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Now and Then in the SCV | Commentary by Darryl Manzer
| Tuesday, Dec 3, 2013
Darryl Manzer

Darryl Manzer

Nov. 7, 1966, I got up and got ready for school.

We had moved from Pico to Carpinteria because my father had transferred to work on the off-shore platforms of Standard Oil Co. of California.

We also moved there because – my sisters and I now think – my father also wanted to get my mother a home that had all the modern conveniences in it. Things like a dishwasher and automatic washer and dryer. There was also the garbage disposal. That was a big deal for a family that had seen the Pico Cottage move into the 20th Century with electricity instead of gas lights just two years earlier.

He wanted her to have a modern home because, we think, her cancer had returned and it was going to end her life in a short time. Maybe a year, or at the most two, but we are only guessing about this because he never said anything.

He couldn’t say anything after Nov. 7, 1966, because that was the day he died in a helicopter crash at sea between the oil platforms and land.

I was at school. Carpinteria High School. Back then is was located in the building that is now the Middle School for that town.

Our family came to Carpinteria from all over the country. We stood on the bluffs looking out to sea as they searched for the four men who were on the aircraft that day. It quickly turned from a rescue to a recovery effort.

Alton and Pat Manzer, the writer's parents.

Alton and Pat Manzer, the writer’s parents. Click image for more family photos.

Nearly a week after the crash, they found part of the leg of a man. It was in a boot. The Santa Barbara television stations broadcast that before any of the families had been told anything about it. My mother saw that broadcast and fainted.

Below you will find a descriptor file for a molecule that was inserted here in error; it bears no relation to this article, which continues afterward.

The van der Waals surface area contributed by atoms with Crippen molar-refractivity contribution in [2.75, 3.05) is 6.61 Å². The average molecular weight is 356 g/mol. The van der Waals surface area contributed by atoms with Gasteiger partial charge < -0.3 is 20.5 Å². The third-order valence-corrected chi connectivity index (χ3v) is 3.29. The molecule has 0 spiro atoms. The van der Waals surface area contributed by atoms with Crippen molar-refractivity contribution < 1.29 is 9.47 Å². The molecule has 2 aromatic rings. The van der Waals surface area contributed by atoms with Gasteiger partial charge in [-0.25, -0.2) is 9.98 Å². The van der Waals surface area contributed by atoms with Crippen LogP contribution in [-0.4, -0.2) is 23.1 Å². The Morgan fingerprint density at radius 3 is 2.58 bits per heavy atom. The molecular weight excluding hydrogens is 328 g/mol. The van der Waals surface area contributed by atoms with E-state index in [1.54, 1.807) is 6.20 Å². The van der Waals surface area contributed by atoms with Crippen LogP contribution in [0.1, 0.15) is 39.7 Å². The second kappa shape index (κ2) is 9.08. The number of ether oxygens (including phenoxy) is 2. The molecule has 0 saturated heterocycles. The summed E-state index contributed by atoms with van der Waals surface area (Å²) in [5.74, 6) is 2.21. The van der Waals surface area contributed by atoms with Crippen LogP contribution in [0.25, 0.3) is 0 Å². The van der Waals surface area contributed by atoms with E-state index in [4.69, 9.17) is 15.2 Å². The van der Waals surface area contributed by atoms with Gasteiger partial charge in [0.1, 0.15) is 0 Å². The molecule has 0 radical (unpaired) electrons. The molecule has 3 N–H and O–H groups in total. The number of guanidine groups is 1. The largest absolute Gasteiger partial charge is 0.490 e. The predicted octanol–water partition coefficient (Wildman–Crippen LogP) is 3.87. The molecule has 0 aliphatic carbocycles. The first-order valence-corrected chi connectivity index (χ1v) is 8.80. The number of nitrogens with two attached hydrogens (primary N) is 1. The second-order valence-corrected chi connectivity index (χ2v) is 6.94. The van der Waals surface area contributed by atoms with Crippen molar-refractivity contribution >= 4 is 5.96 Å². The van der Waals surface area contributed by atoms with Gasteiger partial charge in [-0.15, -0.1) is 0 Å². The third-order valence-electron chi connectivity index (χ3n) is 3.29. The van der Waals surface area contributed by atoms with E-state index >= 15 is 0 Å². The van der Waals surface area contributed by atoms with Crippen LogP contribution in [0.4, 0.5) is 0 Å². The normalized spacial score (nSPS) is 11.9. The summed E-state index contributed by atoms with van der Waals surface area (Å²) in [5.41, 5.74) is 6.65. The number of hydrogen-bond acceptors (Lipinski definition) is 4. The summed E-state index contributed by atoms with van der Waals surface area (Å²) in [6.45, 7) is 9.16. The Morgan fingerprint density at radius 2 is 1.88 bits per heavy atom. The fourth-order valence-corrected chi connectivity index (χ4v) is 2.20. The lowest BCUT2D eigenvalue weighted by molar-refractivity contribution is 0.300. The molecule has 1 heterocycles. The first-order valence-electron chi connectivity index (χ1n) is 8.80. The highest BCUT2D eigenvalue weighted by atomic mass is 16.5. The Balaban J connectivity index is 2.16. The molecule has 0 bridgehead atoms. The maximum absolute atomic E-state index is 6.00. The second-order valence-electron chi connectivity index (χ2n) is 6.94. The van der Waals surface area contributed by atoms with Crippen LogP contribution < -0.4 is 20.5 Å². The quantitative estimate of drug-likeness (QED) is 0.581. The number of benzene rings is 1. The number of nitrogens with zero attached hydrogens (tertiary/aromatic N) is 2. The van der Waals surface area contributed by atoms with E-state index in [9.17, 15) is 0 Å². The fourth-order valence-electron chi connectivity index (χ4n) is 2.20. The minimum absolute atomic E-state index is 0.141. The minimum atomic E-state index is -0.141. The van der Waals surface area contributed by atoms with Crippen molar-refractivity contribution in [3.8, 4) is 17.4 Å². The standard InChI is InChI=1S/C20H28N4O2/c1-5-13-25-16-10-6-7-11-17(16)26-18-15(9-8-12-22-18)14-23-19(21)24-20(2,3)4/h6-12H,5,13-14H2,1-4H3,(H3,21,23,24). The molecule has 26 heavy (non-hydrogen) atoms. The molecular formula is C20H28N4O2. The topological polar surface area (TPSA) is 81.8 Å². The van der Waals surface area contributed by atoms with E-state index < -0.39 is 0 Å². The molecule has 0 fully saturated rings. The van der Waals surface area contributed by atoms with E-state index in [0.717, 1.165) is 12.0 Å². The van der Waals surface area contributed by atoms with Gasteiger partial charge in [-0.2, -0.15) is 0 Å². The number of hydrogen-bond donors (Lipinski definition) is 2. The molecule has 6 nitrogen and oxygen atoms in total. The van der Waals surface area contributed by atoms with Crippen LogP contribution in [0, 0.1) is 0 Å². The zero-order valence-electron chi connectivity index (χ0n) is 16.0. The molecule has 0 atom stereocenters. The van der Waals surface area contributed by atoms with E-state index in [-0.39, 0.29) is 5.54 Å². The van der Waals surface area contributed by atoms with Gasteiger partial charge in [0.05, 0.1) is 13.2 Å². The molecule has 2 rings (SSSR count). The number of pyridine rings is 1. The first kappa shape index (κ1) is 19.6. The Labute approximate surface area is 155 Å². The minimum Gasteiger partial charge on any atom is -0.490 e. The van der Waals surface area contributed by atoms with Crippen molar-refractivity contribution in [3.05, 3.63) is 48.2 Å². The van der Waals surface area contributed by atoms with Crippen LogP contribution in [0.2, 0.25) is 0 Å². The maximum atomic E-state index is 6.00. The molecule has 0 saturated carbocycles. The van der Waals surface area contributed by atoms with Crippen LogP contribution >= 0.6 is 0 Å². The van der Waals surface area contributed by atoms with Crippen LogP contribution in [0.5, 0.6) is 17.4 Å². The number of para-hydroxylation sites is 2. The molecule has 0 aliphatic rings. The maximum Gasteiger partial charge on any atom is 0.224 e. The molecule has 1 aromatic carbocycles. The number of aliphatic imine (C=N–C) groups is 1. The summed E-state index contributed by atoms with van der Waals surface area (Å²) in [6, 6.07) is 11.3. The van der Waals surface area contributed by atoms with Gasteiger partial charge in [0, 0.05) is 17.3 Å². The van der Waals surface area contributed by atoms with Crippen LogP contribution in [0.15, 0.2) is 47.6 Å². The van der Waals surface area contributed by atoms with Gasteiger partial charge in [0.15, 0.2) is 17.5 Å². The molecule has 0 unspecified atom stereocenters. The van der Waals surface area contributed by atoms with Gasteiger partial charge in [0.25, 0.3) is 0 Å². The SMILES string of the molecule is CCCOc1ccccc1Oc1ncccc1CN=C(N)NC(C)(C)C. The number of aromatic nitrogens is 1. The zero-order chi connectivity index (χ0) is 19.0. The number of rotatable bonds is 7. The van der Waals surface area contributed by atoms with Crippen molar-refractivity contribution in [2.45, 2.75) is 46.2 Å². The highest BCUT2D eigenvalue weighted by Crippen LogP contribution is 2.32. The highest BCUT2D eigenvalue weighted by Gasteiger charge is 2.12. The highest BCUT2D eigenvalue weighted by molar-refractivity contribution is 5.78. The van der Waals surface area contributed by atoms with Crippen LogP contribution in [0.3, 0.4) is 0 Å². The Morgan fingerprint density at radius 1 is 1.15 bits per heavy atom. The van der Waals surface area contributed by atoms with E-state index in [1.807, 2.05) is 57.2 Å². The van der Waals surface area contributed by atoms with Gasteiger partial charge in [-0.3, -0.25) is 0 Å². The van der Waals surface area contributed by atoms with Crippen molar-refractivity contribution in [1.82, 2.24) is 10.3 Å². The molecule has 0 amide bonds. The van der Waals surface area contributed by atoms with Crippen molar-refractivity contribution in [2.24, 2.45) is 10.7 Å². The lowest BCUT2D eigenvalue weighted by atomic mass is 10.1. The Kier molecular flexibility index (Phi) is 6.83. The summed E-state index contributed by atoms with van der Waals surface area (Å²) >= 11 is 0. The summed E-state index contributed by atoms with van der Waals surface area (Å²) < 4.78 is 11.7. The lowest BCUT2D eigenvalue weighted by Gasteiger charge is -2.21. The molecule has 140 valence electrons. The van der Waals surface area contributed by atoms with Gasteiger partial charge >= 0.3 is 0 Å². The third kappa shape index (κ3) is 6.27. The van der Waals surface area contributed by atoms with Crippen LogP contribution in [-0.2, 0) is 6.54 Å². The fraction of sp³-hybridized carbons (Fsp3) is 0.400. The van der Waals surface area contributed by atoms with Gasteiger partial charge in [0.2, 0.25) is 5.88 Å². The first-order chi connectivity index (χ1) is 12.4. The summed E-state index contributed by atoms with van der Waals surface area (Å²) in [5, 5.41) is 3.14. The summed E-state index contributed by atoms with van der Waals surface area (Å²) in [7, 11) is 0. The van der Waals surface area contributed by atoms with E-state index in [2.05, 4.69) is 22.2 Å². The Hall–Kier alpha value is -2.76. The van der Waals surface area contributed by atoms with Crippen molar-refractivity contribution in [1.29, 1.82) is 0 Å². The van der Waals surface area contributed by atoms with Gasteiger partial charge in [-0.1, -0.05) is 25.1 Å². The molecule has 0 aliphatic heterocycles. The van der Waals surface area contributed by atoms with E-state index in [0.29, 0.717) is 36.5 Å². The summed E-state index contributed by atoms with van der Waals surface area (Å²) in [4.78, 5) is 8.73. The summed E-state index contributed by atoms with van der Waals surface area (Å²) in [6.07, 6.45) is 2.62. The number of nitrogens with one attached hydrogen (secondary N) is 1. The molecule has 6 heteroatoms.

The next day they recovered the rest of the body of my father. That was followed by his funeral at Newhall Presbyterian Church, and he was laid to rest in Eternal Valley.

My mother and I returned to the SCV and lived in Saugus. Her cancer had indeed returned, and she died nine months after my father. She, too, is buried in Eternal Valley next to the man she loved, her high school sweetheart.

This past weekend, two men were killed in another tragic and horrific accident. Movie star Paul Walker and his friend Roger Rodas. They were speeding in a car, and the impact was so hard that the car burst into flames.

There were immediate pictures of blood stains and burn marks. Flowers and candles started to appear at the crash site. Fans turned out to see the site of the crash.

Two families mourn. They may not have known about the deaths before we in the public knew. It was all over the broadcast news and shortly afterward in print, too. I would think it is all over the Internet and soon the magazines you see in the local supermarket checkout lines.

Some dignity those men were not allowed. Same for the folks they’ve left behind. Not a very dignified way to broadcast the news. I look at it the same way as when we first heard, “A portion of a man’s leg was found still inside his boot…” Same tragic consequences for the uninformed families as what happened at that weekend crash.

Maybe I’d just like to see something more dignified as a life ends. The ghoulish news reports and pictures. We had the right to know and see even before those closest to the dead knew? We got to see the graphic details and pictures. We got to lay flowers and candles and stuffed animals at the scene of the accident.

Walker-Rodas crash scene.